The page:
Sometimes I get into a groove, and I focus almost obsessively on one of my art types to the exclusion of nearly everything else.  Right now I'm doing a little bit of that, although I don't at all regret the wonderful little spool I just made or any of my other experiments from the past few weeks. Still, I haven't been getting in any writing time outside of blog and newsletter articles.

This made me start thinking about ways to combine my writing and my visual art, and thus this week's experiment was born!

We know that no two artists or writers will produce identical works even using the same starting point--theme, prompt, color scheme, what have you.  But what would the same creative do with one jumping off point and two completely different forms?

I decided to head over to my favorite site for writing prompts, Toasted Cheese, and check out March's offerings.  I picked out my favorite from the month, March 9 ("An antique ring around a tree root").  This week, I'm going to do a written piece and a visual piece from this prompt to see what happens.

A picture of a toasted cheese sandwich, just to hold you over until the experiment results are in.

So, who's going to join me in this?  You can jump in with the same prompt I'm using or choose another.  It doesn't even have to be from Toasted Cheese.  You just have to use the same prompt to create a piece of writing and a piece of visual art.  I'd love to see what you come up with , so drop me a note with your results.  Have fun!



After a hectic week, I finally got to sit down just this evening and finish my first poetry spool!  I did get my fabric and a few spools painted earlier in the week at least:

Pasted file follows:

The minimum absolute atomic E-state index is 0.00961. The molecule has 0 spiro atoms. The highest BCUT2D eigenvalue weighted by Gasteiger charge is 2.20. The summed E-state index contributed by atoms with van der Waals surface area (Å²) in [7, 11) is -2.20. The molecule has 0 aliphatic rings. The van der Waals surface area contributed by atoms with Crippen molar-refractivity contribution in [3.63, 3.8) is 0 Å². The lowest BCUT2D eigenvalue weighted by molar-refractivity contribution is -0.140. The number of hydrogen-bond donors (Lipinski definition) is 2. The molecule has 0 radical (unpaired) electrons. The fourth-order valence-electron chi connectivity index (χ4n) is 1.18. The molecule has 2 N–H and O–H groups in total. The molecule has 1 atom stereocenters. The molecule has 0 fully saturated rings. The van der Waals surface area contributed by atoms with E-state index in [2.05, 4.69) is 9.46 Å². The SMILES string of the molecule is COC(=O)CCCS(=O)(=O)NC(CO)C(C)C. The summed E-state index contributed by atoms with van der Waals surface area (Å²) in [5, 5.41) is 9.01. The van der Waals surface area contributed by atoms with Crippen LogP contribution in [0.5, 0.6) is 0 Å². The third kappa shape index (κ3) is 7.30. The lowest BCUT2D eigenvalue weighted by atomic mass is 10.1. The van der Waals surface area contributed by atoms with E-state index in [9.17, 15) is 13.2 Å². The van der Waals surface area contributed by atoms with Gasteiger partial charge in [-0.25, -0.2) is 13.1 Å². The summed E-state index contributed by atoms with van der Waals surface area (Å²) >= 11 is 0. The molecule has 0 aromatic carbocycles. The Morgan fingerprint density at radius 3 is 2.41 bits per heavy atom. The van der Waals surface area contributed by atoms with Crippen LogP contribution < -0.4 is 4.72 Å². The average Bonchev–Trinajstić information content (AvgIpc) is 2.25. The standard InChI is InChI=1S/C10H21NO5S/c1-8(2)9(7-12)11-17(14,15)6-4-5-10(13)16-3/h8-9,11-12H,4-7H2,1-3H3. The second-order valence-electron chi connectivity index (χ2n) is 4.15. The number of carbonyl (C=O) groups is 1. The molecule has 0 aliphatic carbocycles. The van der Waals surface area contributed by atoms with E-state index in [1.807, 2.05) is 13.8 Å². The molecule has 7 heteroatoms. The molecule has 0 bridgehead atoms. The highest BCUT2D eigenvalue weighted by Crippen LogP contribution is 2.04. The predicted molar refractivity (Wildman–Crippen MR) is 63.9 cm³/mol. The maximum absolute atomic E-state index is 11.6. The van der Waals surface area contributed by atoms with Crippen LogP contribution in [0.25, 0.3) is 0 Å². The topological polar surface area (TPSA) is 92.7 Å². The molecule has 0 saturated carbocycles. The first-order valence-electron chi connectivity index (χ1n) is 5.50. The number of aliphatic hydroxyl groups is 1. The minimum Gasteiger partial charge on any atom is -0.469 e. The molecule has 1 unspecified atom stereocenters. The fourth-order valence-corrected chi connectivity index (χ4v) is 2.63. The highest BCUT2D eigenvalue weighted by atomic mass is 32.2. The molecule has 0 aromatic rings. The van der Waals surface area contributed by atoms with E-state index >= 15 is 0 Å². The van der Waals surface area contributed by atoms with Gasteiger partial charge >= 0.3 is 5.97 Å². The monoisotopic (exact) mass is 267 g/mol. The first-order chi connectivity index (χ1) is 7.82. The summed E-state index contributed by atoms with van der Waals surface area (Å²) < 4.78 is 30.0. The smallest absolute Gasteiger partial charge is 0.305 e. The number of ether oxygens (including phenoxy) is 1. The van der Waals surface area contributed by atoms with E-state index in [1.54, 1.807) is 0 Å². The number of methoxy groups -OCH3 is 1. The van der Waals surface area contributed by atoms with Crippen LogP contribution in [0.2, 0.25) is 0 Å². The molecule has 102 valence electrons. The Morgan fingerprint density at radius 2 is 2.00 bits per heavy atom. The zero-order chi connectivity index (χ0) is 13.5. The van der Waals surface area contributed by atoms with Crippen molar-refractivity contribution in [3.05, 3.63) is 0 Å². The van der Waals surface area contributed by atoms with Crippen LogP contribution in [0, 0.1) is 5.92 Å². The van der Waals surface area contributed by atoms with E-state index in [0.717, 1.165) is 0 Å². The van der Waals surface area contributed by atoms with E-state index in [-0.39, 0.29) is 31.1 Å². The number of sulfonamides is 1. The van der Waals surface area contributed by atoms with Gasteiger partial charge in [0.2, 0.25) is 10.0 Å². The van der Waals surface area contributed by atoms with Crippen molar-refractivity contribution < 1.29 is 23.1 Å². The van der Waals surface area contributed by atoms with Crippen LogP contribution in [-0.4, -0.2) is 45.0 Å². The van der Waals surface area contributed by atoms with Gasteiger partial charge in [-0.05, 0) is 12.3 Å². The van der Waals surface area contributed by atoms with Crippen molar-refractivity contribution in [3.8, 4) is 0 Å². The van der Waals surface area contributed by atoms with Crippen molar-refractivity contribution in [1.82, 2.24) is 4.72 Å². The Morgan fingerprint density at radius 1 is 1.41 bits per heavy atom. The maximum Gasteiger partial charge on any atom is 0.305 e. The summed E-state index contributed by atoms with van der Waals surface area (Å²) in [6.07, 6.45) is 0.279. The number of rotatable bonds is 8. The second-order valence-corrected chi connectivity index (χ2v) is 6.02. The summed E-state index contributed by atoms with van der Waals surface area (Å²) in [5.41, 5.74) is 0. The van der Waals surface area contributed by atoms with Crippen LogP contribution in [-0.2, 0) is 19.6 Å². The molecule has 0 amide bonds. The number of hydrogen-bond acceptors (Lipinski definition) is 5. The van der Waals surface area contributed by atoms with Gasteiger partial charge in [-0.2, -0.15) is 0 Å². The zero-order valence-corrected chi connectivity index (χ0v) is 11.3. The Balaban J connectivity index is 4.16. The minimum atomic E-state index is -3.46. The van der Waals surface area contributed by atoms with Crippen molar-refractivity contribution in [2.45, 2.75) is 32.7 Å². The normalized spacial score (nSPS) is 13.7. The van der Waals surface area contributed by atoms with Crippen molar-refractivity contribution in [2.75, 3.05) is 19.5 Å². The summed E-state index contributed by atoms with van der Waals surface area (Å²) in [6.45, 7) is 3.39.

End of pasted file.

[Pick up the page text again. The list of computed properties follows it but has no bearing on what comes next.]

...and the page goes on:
And I found these absolutely perfect springy buttons at a bead store I visited yesterday:

Then finally tonight I sat down with a couple of magazines (I didn't happen to have an old book on hand for cutting up) and clipped out words that I liked.  I glued them to my fabric strip and tried to photograph it, but I couldn't get the whole found poem in--I guess I'm a little on the wordy side!  Here's a snippet:

The full poem reads: "Spring blossoms bright and wild a meditation in color and flowers--nature's story in bloom."

So, as you may have noticed, I changed a couple of things.  I painted my fabric rather than using inks to color it; this actually worked out great, and even the fabric I painted with regular acrylic paint came out flexible enough to wrap around the spool.  I also used text from magazines; I had some on hand, and I really liked the varying fonts and colors I was able to find.  And finally, I didn't do any embroidery on the piece, but that was a matter of running short on time rather than not wanting to do it.

So here's the final product, my first spool all wrapped up:

I really enjoyed this project and can see so many types of spools to make.  Christmas ornaments, anyone?  I hope you'll try this one out; it's great fun and very gratifying to have the finished little gem in your hand.  If you do try it, send a picture.  I'd love to see more of these!

I'll be back on Tuesday this week to get started with the next experiment.  See you then!


Sorry.  I just couldn't resist that subject line! 😀

I found this week's experiment, thread spool poetry, in the Cloth Paper Scissors Magazine newsletter last week, and I fell in love.  It comes from the wonderful Kelli Perkins (she wrote Stitch Alchemy). I love her work, plus this project incorporates some of my favorite things--threads and paints and words!

I've gathered my supplies:

The cloth is a leftover bit of linen I had from an embroidery project.  I didn't have any nice, old wooden thread spools on hand, but I did find these really cute ones at Michael's (they have them at most craft supply stores, plus I saw some cute ones in different sizes at several places online).  Then I gathered some paints, including my beloved Jacquard Lumiere Halo Pink Gold.

I am going to experiment with painting the cloth (the Lumiere is a fabric paint after all) rather than using inks on it as was done in the samples.  I'd like to experiment with the alcohol inks at some point, but for now I wanted to stick to supplies I have on hand.  I might get some fun, brightly colored buttons to go with my spools, too.  We'll see what I come up with at the end of the week. Meanwhile, if you're making spools, send me some links to your photos!